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Gonzalo San Gil, PhD.

Changes to penalties for online copyright infringement - Consultations - GOV.UK - 0 views

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    "The proposed new measures will increase the sanctions for criminals who infringe the rights of copyright holders for large-scale financial gain and will make clear that online copyright infringement is no less serious than physical infringement. "
Gonzalo San Gil, PhD.

Proprietary Back Doors - GNU Project - Free Software Foundation - 0 views

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    "Other examples of proprietary malware Here are examples of demonstrated back doors in proprietary software."
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    "Other examples of proprietary malware Here are examples of demonstrated back doors in proprietary software."
Gonzalo San Gil, PhD.

Exposed: NSA program for hacking any cell phone network, no matter where it is | Ars Te... - 1 views

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    "The National Security Agency has spied on hundreds of companies and groups around the world, including in countries allied with the US government, as part of an effort designed to allow agents to hack into any cellular network, no matter where it's located, according to a report published Thursday."
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    "The National Security Agency has spied on hundreds of companies and groups around the world, including in countries allied with the US government, as part of an effort designed to allow agents to hack into any cellular network, no matter where it's located, according to a report published Thursday."
Gonzalo San Gil, PhD.

Experts worry governments, 'commercial pressures' will undermine online freedom | PCWorld - 0 views

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    "Nick Mediati @dtnick Jul 5, 2014 1:32 PM e-mail print Internet experts hope the Internet has plenty of good days ahead of it, but are still worried that various factors will put a damper on the open Internet we know today. That's the takeaway of a new study from the Pew Research Center, which polled 1400 experts to gauge their views on the future of online freedom. "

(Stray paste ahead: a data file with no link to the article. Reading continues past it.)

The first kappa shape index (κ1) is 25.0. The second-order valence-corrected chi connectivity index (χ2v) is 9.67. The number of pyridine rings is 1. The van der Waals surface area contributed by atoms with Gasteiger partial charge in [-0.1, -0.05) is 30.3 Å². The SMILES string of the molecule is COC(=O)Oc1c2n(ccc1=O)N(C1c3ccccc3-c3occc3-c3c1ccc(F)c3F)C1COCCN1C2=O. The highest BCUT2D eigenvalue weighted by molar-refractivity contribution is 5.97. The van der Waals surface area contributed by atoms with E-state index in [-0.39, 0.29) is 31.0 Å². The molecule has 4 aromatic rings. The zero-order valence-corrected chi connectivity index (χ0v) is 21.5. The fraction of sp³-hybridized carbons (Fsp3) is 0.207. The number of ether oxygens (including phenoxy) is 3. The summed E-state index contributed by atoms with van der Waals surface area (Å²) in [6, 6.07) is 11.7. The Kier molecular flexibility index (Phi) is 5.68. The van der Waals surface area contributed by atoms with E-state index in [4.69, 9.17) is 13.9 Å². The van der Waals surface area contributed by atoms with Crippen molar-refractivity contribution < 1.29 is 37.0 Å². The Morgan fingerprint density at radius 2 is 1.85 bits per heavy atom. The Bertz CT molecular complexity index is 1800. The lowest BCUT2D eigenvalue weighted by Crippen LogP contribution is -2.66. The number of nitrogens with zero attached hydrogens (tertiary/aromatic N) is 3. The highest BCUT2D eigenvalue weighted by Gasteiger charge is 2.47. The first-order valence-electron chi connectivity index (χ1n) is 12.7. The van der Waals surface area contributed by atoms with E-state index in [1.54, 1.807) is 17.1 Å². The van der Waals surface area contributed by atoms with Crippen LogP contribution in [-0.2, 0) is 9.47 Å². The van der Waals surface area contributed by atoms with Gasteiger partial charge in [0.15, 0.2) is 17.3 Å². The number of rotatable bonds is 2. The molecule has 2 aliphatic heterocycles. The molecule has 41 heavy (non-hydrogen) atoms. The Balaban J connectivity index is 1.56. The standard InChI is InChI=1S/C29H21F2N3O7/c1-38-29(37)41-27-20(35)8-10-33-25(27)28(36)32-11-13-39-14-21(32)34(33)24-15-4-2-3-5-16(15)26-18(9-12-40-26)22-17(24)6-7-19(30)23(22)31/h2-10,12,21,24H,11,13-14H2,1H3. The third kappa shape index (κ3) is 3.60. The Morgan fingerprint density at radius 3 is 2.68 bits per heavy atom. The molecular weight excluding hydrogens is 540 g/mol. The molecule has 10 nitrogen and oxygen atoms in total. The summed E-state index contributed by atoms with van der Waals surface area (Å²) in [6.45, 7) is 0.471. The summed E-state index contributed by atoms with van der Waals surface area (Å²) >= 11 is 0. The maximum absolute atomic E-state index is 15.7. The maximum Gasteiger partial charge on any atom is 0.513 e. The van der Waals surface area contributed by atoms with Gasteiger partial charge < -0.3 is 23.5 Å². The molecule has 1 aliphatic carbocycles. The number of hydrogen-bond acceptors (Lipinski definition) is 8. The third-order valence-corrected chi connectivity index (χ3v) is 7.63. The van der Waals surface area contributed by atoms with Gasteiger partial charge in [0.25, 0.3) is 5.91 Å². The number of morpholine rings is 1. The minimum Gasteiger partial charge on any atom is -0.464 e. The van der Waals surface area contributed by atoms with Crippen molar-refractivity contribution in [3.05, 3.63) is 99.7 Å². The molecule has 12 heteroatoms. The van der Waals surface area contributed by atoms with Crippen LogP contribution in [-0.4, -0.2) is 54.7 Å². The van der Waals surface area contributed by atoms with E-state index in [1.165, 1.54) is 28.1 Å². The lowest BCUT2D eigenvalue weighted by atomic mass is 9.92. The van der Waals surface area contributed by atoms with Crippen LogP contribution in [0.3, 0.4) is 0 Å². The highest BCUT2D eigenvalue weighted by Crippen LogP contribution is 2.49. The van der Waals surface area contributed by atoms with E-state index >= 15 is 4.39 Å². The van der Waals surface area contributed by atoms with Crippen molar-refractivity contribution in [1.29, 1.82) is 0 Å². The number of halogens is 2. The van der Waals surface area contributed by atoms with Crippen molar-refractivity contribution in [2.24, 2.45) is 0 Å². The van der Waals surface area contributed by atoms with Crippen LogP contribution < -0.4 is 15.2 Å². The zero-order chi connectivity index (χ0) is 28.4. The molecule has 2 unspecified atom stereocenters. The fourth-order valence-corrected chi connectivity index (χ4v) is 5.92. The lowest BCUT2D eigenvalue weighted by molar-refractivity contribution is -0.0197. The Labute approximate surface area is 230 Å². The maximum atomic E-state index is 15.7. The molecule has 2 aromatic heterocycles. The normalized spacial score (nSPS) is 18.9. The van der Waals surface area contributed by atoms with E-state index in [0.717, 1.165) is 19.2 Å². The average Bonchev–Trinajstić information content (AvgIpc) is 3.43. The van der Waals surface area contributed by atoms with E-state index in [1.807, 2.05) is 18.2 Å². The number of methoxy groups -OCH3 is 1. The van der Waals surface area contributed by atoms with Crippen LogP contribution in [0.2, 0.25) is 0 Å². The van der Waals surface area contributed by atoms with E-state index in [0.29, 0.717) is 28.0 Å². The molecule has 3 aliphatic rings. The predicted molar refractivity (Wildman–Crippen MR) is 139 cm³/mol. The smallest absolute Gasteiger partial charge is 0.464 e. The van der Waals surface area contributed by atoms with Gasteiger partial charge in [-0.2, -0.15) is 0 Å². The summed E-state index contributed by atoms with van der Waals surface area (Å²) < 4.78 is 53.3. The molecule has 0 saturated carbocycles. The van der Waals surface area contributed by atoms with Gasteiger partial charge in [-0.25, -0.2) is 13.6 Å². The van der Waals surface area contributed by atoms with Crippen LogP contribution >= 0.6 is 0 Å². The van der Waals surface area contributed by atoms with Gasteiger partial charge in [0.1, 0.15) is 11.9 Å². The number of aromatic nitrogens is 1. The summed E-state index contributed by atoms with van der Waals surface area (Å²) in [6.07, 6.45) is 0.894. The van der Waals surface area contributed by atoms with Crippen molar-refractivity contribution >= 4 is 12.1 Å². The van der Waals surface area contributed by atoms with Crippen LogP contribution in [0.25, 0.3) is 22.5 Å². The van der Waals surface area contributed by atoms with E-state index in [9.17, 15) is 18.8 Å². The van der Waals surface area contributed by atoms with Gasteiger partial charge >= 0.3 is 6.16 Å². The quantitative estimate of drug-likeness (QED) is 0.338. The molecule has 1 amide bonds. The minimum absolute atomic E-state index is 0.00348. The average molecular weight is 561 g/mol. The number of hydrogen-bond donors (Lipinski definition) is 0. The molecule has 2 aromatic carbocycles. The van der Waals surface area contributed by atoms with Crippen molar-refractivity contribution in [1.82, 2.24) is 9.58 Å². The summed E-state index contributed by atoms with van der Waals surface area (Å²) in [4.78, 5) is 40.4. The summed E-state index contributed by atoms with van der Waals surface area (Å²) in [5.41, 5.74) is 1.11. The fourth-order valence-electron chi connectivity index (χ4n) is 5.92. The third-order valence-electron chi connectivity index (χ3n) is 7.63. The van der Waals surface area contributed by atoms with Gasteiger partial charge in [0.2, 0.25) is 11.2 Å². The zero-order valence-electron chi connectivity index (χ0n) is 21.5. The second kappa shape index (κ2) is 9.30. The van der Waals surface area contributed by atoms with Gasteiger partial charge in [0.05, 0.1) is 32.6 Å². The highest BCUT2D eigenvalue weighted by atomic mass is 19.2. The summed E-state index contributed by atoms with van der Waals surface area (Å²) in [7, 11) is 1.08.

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    "Nick Mediati @dtnick Jul 5, 2014 1:32 PM e-mail print Internet experts hope the Internet has plenty of good days ahead of it, but are still worried that various factors will put a damper on the open Internet we know today. That's the takeaway of a new study from the Pew Research Center, which polled 1400 experts to gauge their views on the future of online freedom. "
Gonzalo San Gil, PhD.

Stop the Secrecy | OpenMedia - 0 views

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    "Right now, Obama is meeting with leaders in Asia to finalize the secretive Trans-Pacific Partnership (TPP) agreement. The TPP threatens to censor your Internet1, kill jobs, undermine environmental safeguards, and remove your democratic rights2. We're going to get the attention of decision-makers and the media by projecting a Stop The Secrecy message on key buildings in Washington D.C. - but we need you to add your voice now. First name Last name Email Country "
Gonzalo San Gil, PhD.

Academics Against Mass Surveillance - 2 views

Gonzalo San Gil, PhD.

Latest Leak Shows NSA Engaging In Economic Espionage -- Not Fighting Terrorism | Techdirt - 0 views

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    "As more and more information about the NSA's global surveillance capabilities emerges through leaks of material obtained by Edward Snowden, the US authorities have been playing the terrorist card heavily. That is, they concede that they have been spying on pretty much everyone, but claim that it was only to fight terrorism, and thus to save lives. In particular, the NSA insists it is not spying on anyone for the purposes of industrial espionage -- here's what it wrote in an email to the Washington Post on the subject just a couple of weeks ago: "
Gonzalo San Gil, PhD.

Is The US Using Prism To Engage In Commercial Espionage Against Germany And Others? | T... - 2 views

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    "from the well,-that-would-be-different dept As we noted last week, one of the key claims following the revelations about the Prism program was that it was aimed at those outside the US, and that US citizens were caught up in it only incidentally. A further leak concerned the Boundless Informant analysis tool, one of whose maps showed which regions of the world were subject to most surveillance. Along with obvious hotspots like Iran and Pakistan, Germany too was among those of particular interest, as was the US (whoops.) A story on reason.com offers a clue as to why that might be. "
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